It’s impossible to turn away from Toronto-based artist Patrick Cruz’s show Titig Kayumanggi (Brown Gaze) on view at the Plug In Institute of Contemporary Art in Winnipeg until June 4. A stark contrast to the previous exhibition of American post-minimalist giant Fred Sandback, Cruz explores his vision of “maximalism” within the context of immigration and the realities within and around cultures. Viewers are bombarded with the loud and responsive movements of Cruz’s brush and lens in every inch of the gallery space. The Tagalog title suggests this is the view of a gaze of colour – in both the literal and cultural context. Drawing heavily on his Filipino-Canadian culture, Cruz explores the torrent of visual culture – both Asian and North American – in his life. Even the gallery floor is carpeted with vivid overlapping canvases. We are pushed to feel this overwhelming palette of colours and marks. Ghosts of amorphic bodies are displayed against dripping black linguistic characters on the walls. Treated with the same colours and gestural application, they hint at the countless people who, like Cruz, have moved through different cultures. More ►

– Stacey Abramson

Simon Andrew, "Early Spring," 2017, oil on canvas, 36" x 48"


Simon Andrew Keeps Learning


Simon Andrew grew up in Britain and moved to Canada in the early 1990s. He’s based in Kingston, Ont., but his show of landscapes this month at Wallace Galleries in Calgary is less rooted in geography than in his own psyche. For him, art is about learning and keeping himself amused. “I don’t really sit down and think about my process,” he says. “After a while, a painting suggests where it’s going to go for you, so it gives you ideas as you’re actually applying the paint.” Some parts of a canvas might work, while others don’t, so he keeps making moves until he’s satisfied. “It’s a fairly intuitive process for me a lot of the time,” he notes. But Andrew also works from observation, which requires different skills. “I guess a lot of it is about getting a whole range of mental tools to solve problems,” he says. “You can’t take the same approach with all paintings. Any painting has it’s own set of problems. You’re looking for the idea, the approach you can take to make that particular type of painting go in a direction that might make it work.” More Images ►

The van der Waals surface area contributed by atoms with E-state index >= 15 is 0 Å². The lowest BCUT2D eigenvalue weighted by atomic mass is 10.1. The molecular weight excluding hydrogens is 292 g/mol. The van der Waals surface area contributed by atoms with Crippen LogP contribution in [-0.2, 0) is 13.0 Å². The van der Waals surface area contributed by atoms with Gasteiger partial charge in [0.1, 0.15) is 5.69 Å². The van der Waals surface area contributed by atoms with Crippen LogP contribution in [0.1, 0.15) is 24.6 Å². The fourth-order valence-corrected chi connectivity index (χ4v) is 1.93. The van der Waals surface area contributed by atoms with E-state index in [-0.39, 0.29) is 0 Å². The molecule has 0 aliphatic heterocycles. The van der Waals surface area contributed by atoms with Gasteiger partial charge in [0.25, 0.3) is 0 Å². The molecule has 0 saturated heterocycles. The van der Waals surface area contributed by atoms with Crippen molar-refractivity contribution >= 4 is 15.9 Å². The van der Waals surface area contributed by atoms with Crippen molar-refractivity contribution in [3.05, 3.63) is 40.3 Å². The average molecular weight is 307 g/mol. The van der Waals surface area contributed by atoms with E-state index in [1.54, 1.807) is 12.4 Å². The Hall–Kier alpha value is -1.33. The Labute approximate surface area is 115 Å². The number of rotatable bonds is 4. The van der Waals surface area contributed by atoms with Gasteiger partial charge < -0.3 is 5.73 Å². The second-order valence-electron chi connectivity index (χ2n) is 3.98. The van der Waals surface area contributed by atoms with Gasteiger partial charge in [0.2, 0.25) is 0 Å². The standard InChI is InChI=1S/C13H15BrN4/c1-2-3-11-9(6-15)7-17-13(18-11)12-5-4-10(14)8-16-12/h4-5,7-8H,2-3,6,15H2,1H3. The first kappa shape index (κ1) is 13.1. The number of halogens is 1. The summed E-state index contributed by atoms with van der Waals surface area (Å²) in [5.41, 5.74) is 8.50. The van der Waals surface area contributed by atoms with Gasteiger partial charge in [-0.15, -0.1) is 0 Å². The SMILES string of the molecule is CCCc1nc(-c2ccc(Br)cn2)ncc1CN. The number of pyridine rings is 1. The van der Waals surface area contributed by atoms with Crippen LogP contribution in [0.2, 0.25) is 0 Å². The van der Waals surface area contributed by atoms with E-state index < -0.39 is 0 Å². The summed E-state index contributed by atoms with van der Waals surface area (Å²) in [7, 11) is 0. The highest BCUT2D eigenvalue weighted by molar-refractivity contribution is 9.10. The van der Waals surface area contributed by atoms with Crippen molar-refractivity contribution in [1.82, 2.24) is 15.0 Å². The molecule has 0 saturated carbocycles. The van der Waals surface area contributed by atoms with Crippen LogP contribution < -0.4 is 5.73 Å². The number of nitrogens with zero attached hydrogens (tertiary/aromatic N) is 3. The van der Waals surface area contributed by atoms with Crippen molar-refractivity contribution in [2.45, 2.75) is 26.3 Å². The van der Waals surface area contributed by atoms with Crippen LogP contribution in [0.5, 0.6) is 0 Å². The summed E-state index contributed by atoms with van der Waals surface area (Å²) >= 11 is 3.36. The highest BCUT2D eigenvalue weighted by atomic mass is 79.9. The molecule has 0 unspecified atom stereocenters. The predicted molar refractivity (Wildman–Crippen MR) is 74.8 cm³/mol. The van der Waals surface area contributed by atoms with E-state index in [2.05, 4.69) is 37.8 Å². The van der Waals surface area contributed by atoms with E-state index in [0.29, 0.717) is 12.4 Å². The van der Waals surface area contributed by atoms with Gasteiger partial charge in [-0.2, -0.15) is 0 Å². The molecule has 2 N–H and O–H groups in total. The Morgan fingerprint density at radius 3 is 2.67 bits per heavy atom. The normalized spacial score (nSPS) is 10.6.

Geoffrey Farmer, "A way out of the mirror," 2017, installation view at the Canada Pavilion for the 57th International Art Exhibition – la Biennale di Venezia, 2017 © Geoffrey Farmer, courtesy of the artist, photo by Francesco Barasciutti


Geoffrey Farmer at the Venice Biennale

Vancouver artist Geoffrey Farmer’s installation as Canada’s official artist at the Venice Biennale is drawing critical attention. For instance, the American magazine ArtNews noted: “It is moving, strange, and a little frightening, and it is one of the best shows being presented in the Giardini this year.” Farmer developed the project after discovering unpublished press photos from 1955 that show a collision between a train and a lumber truck driven by his grandfather. The work includes 71 brass planks, reminiscent of lumber scattered at the accident scene, as well as 3D printed sculptures cast in aluminum and bronze. The work reflects on a broad range of issues including family trauma, relations between Italy and Canada after the Second World War and the writers Kathy Acker and Allen Ginsberg. Farmer opens up and transforms the Canada Pavilion, which is undergoing restoration, into an outwardly facing fountain courtyard. “The water of A way out of the mirror translates a surfeit of emotion, and discharges it in spurts and drips as tears, ejaculate and sweat,” says curator Kitty Scott. “It is at once a monument and an anti-monument that memorializes individuals and stories in a gesture of generosity and inclusion.” The work’s title refers to the writing of beat poet Allen Ginsberg. Farmer, born in 1967, has earned international attention since his first show in 1997. His work has been in numerous solo and group exhibitions at venues that include the Louvre in Paris, the Tate Modern in London, the National Gallery of Canada, the Art Gallery of Ontario in Toronto, the Art Gallery of Alberta in Edmonton and the Vancouver Art Gallery. The Venice Biennale, which opened last week, continues until Nov. 26.